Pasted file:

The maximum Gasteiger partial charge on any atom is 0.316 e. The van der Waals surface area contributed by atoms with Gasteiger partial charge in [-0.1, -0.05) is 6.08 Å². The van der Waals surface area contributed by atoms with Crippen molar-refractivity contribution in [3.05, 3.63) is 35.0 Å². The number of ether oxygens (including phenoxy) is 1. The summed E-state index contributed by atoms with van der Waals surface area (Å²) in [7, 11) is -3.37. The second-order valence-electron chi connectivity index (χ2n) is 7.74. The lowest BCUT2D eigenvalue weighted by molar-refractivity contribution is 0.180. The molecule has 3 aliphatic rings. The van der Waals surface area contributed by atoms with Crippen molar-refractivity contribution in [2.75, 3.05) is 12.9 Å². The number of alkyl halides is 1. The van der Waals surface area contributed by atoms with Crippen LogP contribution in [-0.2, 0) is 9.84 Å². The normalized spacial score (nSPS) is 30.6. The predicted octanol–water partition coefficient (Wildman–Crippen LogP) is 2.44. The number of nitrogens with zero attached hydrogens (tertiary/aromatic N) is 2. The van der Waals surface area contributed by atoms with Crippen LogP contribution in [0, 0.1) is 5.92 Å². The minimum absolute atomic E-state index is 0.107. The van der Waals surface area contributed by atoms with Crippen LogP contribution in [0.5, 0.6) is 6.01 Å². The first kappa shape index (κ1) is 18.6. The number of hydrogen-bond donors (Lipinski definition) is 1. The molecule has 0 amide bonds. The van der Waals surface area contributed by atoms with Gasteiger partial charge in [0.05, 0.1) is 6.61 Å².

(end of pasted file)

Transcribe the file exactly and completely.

The maximum Gasteiger partial charge on any atom is 0.316 e. The van der Waals surface area contributed by atoms with Gasteiger partial charge in [-0.1, -0.05) is 6.08 Å². The van der Waals surface area contributed by atoms with Crippen molar-refractivity contribution in [3.05, 3.63) is 35.0 Å². The number of ether oxygens (including phenoxy) is 1. The summed E-state index contributed by atoms with van der Waals surface area (Å²) in [7, 11) is -3.37. The second-order valence-electron chi connectivity index (χ2n) is 7.74. The lowest BCUT2D eigenvalue weighted by molar-refractivity contribution is 0.180. The molecule has 3 aliphatic rings. The van der Waals surface area contributed by atoms with Crippen molar-refractivity contribution in [2.75, 3.05) is 12.9 Å². The number of alkyl halides is 1. The van der Waals surface area contributed by atoms with Crippen LogP contribution in [-0.2, 0) is 9.84 Å². The normalized spacial score (nSPS) is 30.6. The predicted octanol–water partition coefficient (Wildman–Crippen LogP) is 2.44. The number of nitrogens with zero attached hydrogens (tertiary/aromatic N) is 2. The van der Waals surface area contributed by atoms with Crippen LogP contribution in [0, 0.1) is 5.92 Å². The minimum absolute atomic E-state index is 0.107. The van der Waals surface area contributed by atoms with Crippen LogP contribution in [0.5, 0.6) is 6.01 Å². The first kappa shape index (κ1) is 18.6. The number of hydrogen-bond donors (Lipinski definition) is 1. The molecule has 0 amide bonds. The van der Waals surface area contributed by atoms with Gasteiger partial charge in [0.05, 0.1) is 6.61 Å².